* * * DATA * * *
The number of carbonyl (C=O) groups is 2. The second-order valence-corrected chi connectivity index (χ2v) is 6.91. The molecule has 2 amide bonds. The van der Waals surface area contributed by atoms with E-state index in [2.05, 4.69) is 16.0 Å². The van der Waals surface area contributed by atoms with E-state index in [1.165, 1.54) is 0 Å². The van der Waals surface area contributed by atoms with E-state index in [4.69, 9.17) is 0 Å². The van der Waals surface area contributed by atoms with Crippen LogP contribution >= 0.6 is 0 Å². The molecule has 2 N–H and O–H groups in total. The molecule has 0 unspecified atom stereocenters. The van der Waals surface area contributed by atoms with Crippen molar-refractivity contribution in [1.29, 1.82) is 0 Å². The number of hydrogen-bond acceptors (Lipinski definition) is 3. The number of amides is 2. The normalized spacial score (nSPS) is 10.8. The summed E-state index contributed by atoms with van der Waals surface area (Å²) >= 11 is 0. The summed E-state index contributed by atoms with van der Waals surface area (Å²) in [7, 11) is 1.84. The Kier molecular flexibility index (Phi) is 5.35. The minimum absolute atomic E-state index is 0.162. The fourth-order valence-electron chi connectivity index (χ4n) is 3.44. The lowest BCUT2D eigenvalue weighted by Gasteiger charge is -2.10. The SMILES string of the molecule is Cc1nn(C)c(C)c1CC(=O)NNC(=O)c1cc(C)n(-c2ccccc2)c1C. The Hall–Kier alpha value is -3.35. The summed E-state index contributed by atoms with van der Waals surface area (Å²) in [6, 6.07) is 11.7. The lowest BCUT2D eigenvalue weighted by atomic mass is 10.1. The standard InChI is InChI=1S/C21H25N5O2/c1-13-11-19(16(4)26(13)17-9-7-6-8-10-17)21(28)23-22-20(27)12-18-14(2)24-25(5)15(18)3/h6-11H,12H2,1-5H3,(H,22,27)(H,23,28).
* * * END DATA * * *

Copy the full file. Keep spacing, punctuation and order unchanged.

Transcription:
The number of carbonyl (C=O) groups is 2. The second-order valence-corrected chi connectivity index (χ2v) is 6.91. The molecule has 2 amide bonds. The van der Waals surface area contributed by atoms with E-state index in [2.05, 4.69) is 16.0 Å². The van der Waals surface area contributed by atoms with E-state index in [1.165, 1.54) is 0 Å². The van der Waals surface area contributed by atoms with E-state index in [4.69, 9.17) is 0 Å². The van der Waals surface area contributed by atoms with Crippen LogP contribution >= 0.6 is 0 Å². The molecule has 2 N–H and O–H groups in total. The molecule has 0 unspecified atom stereocenters. The van der Waals surface area contributed by atoms with Crippen molar-refractivity contribution in [1.29, 1.82) is 0 Å². The number of hydrogen-bond acceptors (Lipinski definition) is 3. The number of amides is 2. The normalized spacial score (nSPS) is 10.8. The summed E-state index contributed by atoms with van der Waals surface area (Å²) >= 11 is 0. The summed E-state index contributed by atoms with van der Waals surface area (Å²) in [7, 11) is 1.84. The Kier molecular flexibility index (Phi) is 5.35. The minimum absolute atomic E-state index is 0.162. The fourth-order valence-electron chi connectivity index (χ4n) is 3.44. The lowest BCUT2D eigenvalue weighted by Gasteiger charge is -2.10. The SMILES string of the molecule is Cc1nn(C)c(C)c1CC(=O)NNC(=O)c1cc(C)n(-c2ccccc2)c1C. The Hall–Kier alpha value is -3.35. The summed E-state index contributed by atoms with van der Waals surface area (Å²) in [6, 6.07) is 11.7. The lowest BCUT2D eigenvalue weighted by atomic mass is 10.1. The standard InChI is InChI=1S/C21H25N5O2/c1-13-11-19(16(4)26(13)17-9-7-6-8-10-17)21(28)23-22-20(27)12-18-14(2)24-25(5)15(18)3/h6-11H,12H2,1-5H3,(H,22,27)(H,23,28).